Following a fire in 1991, the boarded-up King building has been left to the elements—a classic case of demolition by neglect.
Located smack in the middle of Winnipeg’s stunning Exchange District—an area declared a National Historic Site in 1997 and a location for films like the Oscar-winning “Capote”—is the four-storey 19th-century warehouse. Vacant for the past 15 years, it sits at a prominent intersection, kitty-corner to Old Market Square in the heart of the Exchange where summer festivals are held. The city of Winnipeg designated the King Building as a Grade 2 heritage structure in 1988. Its owner, Bedford Investments, appears determined to raze it for a parking lot.
Its resilience is a testament to its robust construction. Built in 1895 of brick, large timber beams, and Tyndall stone, the King Building was one of the first Winnipeg warehouses built in the Richardsonian Romanesque style, a Chicago-derived style that reflected Winnipeg’s desire to become the “Chicago of the North.”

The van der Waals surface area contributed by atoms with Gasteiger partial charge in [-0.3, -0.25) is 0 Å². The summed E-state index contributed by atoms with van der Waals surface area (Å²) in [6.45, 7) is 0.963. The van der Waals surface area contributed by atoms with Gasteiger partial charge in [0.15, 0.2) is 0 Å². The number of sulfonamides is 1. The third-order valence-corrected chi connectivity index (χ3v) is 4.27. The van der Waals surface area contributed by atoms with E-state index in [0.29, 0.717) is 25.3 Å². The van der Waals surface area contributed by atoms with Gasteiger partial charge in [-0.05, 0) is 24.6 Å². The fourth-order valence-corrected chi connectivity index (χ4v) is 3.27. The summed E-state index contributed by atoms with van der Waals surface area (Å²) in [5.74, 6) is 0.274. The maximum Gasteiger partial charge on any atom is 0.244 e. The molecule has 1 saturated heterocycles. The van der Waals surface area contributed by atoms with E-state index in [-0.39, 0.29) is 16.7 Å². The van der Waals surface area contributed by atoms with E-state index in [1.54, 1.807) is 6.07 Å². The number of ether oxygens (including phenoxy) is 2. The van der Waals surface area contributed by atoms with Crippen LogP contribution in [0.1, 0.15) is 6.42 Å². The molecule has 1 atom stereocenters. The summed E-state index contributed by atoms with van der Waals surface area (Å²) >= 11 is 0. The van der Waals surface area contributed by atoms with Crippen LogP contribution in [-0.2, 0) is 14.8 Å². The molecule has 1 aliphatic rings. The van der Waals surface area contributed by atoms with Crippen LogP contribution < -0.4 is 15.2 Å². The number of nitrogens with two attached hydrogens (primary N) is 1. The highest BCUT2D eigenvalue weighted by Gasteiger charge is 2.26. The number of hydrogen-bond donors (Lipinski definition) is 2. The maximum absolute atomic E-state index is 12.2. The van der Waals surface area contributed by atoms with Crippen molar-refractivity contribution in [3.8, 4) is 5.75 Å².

The warehouse is being watched by Heritage Winnipeg, and the city enforces some basic protection using the “Vacant and Derelict Buildings Bylaw.” A 2005 city report found the roof leaking, floors and ceilings collapsing, the fire alarm inoperable, and bricks loose on its exterior. Bedford Investments claims redevelopment of the property is not economically viable, but refuses to sell it. The owner would like to combine the King Building site with the surface parking lot it owns next door, possibly to erect a parkade.
Update: A 2007 engineering report indicated that the building was near collapse, but that the facade remained salvageable. The City voted to change the building’s heritage designation to Grade III to allow development with preservation of its facades.
In 2010, the building was reconstructed with its north and east facades incorporated into a new parkade.
Location: Winnipeg, Manitoba
Top 10 Endangered Places List: 2007
Status: Partially Saved